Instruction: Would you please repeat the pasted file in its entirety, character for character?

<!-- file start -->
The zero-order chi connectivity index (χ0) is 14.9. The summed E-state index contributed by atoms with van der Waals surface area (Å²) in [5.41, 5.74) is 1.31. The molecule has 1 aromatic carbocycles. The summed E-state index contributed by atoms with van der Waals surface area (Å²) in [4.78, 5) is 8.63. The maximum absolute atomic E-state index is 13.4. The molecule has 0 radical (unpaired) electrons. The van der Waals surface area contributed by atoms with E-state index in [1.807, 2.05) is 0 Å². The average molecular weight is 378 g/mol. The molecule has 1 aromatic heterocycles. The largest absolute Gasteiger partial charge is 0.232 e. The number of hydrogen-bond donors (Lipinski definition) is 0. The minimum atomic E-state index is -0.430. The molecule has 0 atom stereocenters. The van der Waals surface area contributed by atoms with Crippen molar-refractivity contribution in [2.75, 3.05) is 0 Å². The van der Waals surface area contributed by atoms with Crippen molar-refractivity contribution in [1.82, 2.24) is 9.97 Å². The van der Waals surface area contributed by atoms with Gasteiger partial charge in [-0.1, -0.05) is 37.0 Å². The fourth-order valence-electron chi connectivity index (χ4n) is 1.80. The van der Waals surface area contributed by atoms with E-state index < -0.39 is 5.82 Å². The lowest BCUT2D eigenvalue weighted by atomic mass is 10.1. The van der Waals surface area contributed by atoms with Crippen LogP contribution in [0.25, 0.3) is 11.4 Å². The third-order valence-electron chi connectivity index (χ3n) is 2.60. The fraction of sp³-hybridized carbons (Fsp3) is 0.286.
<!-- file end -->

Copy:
The zero-order chi connectivity index (χ0) is 14.9. The summed E-state index contributed by atoms with van der Waals surface area (Å²) in [5.41, 5.74) is 1.31. The molecule has 1 aromatic carbocycles. The summed E-state index contributed by atoms with van der Waals surface area (Å²) in [4.78, 5) is 8.63. The maximum absolute atomic E-state index is 13.4. The molecule has 0 radical (unpaired) electrons. The van der Waals surface area contributed by atoms with E-state index in [1.807, 2.05) is 0 Å². The average molecular weight is 378 g/mol. The molecule has 1 aromatic heterocycles. The largest absolute Gasteiger partial charge is 0.232 e. The number of hydrogen-bond donors (Lipinski definition) is 0. The minimum atomic E-state index is -0.430. The molecule has 0 atom stereocenters. The van der Waals surface area contributed by atoms with Crippen molar-refractivity contribution in [2.75, 3.05) is 0 Å². The van der Waals surface area contributed by atoms with Crippen molar-refractivity contribution in [1.82, 2.24) is 9.97 Å². The van der Waals surface area contributed by atoms with Gasteiger partial charge in [-0.1, -0.05) is 37.0 Å². The fourth-order valence-electron chi connectivity index (χ4n) is 1.80. The van der Waals surface area contributed by atoms with E-state index < -0.39 is 5.82 Å². The lowest BCUT2D eigenvalue weighted by atomic mass is 10.1. The van der Waals surface area contributed by atoms with Crippen LogP contribution in [0.25, 0.3) is 11.4 Å². The third-order valence-electron chi connectivity index (χ3n) is 2.60. The fraction of sp³-hybridized carbons (Fsp3) is 0.286.